How a stone wedged in a gum tree shows the resilience of Aboriginal culture in Australia
Wednesday, Jun 10, 2020, 07:53 PM | Source: The Conversation
By Kathy Allen
How a stone wedged in a gum tree shows the resilience of Aboriginal culture in AustraliaCaroline Spry, La Trobe University; Brian J Armstrong, University of Johannesburg; Elspeth Hayes, University of Wollongong; John Allan Webb, La Trobe University; Kathryn Allen, University of Melbourne; Lisa Paton, University of New England; Quan Hua, Australian Nuclear Science and Technology Organisation, and Richard Fullagar, University of Wollongong
Trees marked by Aboriginal cultural practices are a distinctive part of the Australian landscape. A recent discovery on Wiradjuri country in New South Wales shows some of these "culturally modified trees" may be much younger than anybody thought.
What are culturally modified trees?
Aboriginal people have long used bark, wood and trees for practical and symbolic purposes. These include making canoes, containers, shields and wooden implements, accessing food resources, and marking ceremonial and burial locations.
Many of these trees contain scars and carvings from these activities, although over time the marks are often enveloped by new growth. Aboriginal culturally modified trees can be found across Australia – you may have walked past one on your way to the footy in Melbourne, on a stroll near Sydney, or somewhere else, without even realising it.
However, their numbers are dwindling as a result of development pressures, bushfires and natural decay.
An unprecedented discovery
One such tree with unique characteristics was recently found on Wiradjuri Country in NSW. The tree has a large scar, and an Aboriginal stone tool is still lodged in the scar regrowth.
We know that Aboriginal people used a range of stone tools to remove bark and wood from trees. However, no examples of these tools have ever been found lodged in a tree.
We used a range of scientific techniques, including 3D modelling, microscopic analysis and radiocarbon dating, to learn more about the origins of the scar and stone tool. We were particularly interested in how the scar was created, what the stone tool was used for, and when it became lodged in the tree.
Oral history is another key source of information about Australia's Aboriginal past. However, in this instance, the Orange Aboriginal community does not have any recollections about the tree.
Studying the scar
The scar bears some resemblance to natural scars that can result from fire damage and tree stress. However, the size and location of the scar is also consistent with the way Aboriginal people removed bark slabs to construct shelters.
The stone tool itself provides more clues. The residues and wear patterns we identified on the edges of the stone tool indicate it was made using Aboriginal stone-knapping techniques, and then used in a scraping motion or hammered into the tree, perhaps with a wooden mallet.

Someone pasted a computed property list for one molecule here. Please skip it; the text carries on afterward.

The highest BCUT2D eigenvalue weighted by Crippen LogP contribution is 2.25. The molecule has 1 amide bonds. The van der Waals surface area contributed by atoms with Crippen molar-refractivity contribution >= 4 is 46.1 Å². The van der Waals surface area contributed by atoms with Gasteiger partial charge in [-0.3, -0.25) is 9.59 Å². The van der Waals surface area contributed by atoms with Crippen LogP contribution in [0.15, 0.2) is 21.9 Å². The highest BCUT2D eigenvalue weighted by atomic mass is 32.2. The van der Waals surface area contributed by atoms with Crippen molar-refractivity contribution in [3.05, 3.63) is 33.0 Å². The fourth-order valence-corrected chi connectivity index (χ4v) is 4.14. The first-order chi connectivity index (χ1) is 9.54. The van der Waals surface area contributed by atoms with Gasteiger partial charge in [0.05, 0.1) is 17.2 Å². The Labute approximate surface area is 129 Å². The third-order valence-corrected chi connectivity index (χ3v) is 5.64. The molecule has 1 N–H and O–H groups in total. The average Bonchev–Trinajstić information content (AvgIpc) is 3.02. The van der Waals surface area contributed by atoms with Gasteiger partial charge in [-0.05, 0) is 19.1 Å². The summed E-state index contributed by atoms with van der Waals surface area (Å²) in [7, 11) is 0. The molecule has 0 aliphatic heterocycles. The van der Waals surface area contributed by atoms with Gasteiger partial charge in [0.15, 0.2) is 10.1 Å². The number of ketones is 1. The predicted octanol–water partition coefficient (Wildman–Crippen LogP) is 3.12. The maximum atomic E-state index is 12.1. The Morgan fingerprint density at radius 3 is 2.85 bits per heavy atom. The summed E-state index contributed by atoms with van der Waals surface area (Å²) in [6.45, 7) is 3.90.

Some of the damage we observed on the stone tool may also be from attempts to wedge out bark, or to remove the tool itself from the tree. It is also possible someone used the stone tool to make a visible mark or sign on the tree.
Younger than expected
We used radiocarbon dating to determine the age of the tree, and discovered it was relatively young. It began growing around the start of the 20th century and died about 100 years later, during the millennium drought.
The stone tool was embedded some time between 1950 and 1973 – an unexpected result for the Aboriginal community.
Some members of the Orange Aboriginal community consider the tree, and the placement of the stone tool, to be much older than the dating results indicate. For other members of the Aboriginal community, the dating results are particularly significant as they indicate Wiradjuri culture continued even during active discouragement and assimilation policies.
Historical and oral evidence suggests that Wiradjuri people were, at best, wary about open displays of culture at this time. This impacted the passing of information onto younger generations. The results of our study therefore provide a rare glimpse of cultural continuity at the time.
Although the tree is very large, and therefore appears to be very old, our results also show how rapidly eucalypts can grow. This suggests that many large eucalypts, previously estimated to be hundreds of years old, may in fact be much younger.
The mystery remains
A final mystery is why the stone tool was left in the tree. If it was used to remove bark from the tree, or to create a mark, why was it not removed?
It is unlikely such a stone tool would be left behind, as it appears relatively unused and stone sources are rare in the area. It may have been left accidentally, or because removal was not possible. Another possibility is the stone tool was deliberately embedded in the tree as a symbolic marker in the landscape.
While this aspect of the tree and stone tool may never be understood fully, the results of our study are a clear-cut reminder of the continuity and resilience of Aboriginal knowledge and culture through the 20th century and into the present.
This article was written with the help of the Orange Local Aboriginal Land Council.
Caroline Spry, Honorary Associate, PhD, La Trobe University; Brian J Armstrong, Postdoctoral fellow, University of Johannesburg; Elspeth Hayes, Postdoctoral research fellow, University of Wollongong; John Allan Webb, Associate professor, La Trobe University; Kathryn Allen, Academic, Ecosystem and Forest Sciences, University of Melbourne; Lisa Paton, Researcher, University of New England; Quan Hua, Principal Research Scientist, Australian Nuclear Science and Technology Organisation, and Richard Fullagar, Hon Professorial Research Fellow, University of Wollongong